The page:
The lack of national recognition and accommodation shown by the Spanish state has played a decisive role in causing the predominant Catalan demands to shift from being regionalist or pro-autonomy towards secessionism. The Catalan case constitutes a clear empirical point of reference within the sphere of comparative politics on secessionist processes in liberal democracies, and constitutes a dynamic element in the European Union in an increasingly globalized world.
Ferran Requejo is Professor of Political Science at the Universitat Pompeu Fabra in Barcelona, where he is director of the Research Group on Political Theory. His main fields of research are theories of democracy, federalism, multinational democracies, political theory and political liberalism after World War II. In 1997 he was awarded the Rudolf Wildenmann Prize (ECPR), in 2002 he received the Ramon Trias Fargas Prize, and in 2006 the Spanish Political Science Association Prize to the best book (Multinational Federalism and Value Pluralism, Routledge 2005). He has been furthermore member of the Spanish Electoral Board (Junta Electoral Central, 2004-2008), of the executive committee of the European Consortium of Political Research and of the Comparative Federalism Research Committee (International Political Science Association). He is currently a regular contributor to the newspapers “La Vanguardia” and “Ara” (Barcelona) and other Catalan, Spanish and international media.
The Minorities in Contemporary and Historical Perspective series is organized by the Myth of Homogeneity Research Project at the Graduate Institute of International and Development Studies, Geneva.
Scholars interested in contributing to the series can contact:
On 27-28 February 2020 we organised a workshop on Sovereignty, Nationalism and Homogeneity in Europe between the Two World Wars.
For a day and a half, 18 scholars specialised in different aspects of late 19th and early 20th century European history met at the Graduate Institute Geneva to discuss intergroup relations and, more specifically, minority issues in interwar Europe. The papers presented at the event showcased the complexity of minority questions by using different approaches often emphasising varied aspects of majority-minority relations. While some participants examined majority-minority relations in different European countries from a broad comparative perspective, others looked more closely at specific cases or questioned the appropriateness of using the categories of majority and minority to refer to such groups. Others yet followed minority representatives and other individuals concerned with minority questions across borders and into interwar organisations and networks of activism.
The overall result was a rich exchange that highlighted how after Versailles, regardless of whether they lay in the ‘civilised West’ or the still ‘backward East’ (to quote some stereotypical views hegemonic at the time), European states tended to fit the populations living within their borders into neat ethno-cultural categories and, although to different degrees, promoted homogeneity through a wide range of nation-building strategies. Minority representatives and organisations vocally denounced violations of minority rights and fought for better protection of their cultural peculiarities, but, at the same time, often exaggerated the importance of group identity for the wider populations they claimed to speak for and the homogeneity of minorities themselves. At times, ordinary people followed the injunction of minority representatives; sometimes, however, they showed signs of ‘national indifference’ and based their behaviour on considerations and interests not directly linked to their purported national identity—of which in many cases they were not even aware. The rich, and sometimes contradictory, tapestry of perspectives stemming from the different panels highlighted the need for a multi-dimensional approach to interwar intergroup relations; one taking into account different actors, contexts and motivations for action.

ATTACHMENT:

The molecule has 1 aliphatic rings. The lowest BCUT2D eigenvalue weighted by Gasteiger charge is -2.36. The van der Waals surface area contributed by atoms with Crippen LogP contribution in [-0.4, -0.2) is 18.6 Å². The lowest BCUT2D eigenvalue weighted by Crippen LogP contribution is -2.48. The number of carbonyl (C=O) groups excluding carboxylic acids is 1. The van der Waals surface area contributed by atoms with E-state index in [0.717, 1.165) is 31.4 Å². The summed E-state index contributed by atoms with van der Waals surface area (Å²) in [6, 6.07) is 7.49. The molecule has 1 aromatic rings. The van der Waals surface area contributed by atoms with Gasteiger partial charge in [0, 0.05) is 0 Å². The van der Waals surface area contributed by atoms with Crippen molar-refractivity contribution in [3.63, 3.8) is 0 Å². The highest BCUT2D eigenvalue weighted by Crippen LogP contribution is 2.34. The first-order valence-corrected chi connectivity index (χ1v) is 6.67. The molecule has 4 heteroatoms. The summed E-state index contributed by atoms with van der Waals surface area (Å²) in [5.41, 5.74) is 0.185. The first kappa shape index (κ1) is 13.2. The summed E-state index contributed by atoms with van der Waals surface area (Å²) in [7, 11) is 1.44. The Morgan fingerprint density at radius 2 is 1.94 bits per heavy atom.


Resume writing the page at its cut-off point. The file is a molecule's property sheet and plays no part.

In the evening of the first day, Eric Weitz, Distinguished Professor of History at City College and the Graduate Centre of the City University of New York, broadened the thematic contours of our workshop by presenting his wide-ranging new book, A World Divided: The Global Struggle for Human Rights in the Age of Nation-States. In the talk, Professor Weitz explored the relationship between nation-states, human rights and minority rights in the context of the ’emergence’ of minorities between the late 19th and early 20th century as well as during the process of decolonisation in Africa.
Apart from advocating the ‘multi-dimensional’ approach mentioned above, the workshop also contributed to bridging the East-West divide currently existing in the literature, whereby minority issues are still implicitly considered as a ‘Question of Eastern Europe’ (to quote the title of a famous interwar work on the subject) while the international history of majority-minority conflicts in Western Europe remains in its infancy.
The Myth of Homogeneity Team would like to thank the Swiss National Science Foundation, the Pierre du Bois Foundation, the Graduate Institute and the Albert Hirschman Centre on Democracy for their kind support as well as all the participants for their insightful contributions.
Below you can listen to the paper given at the workshop by our team members, Emmanuel and Mona, entitled Sovereignty and Homogeneity: A History of Majority-Minority Relations in Interwar Western Europe.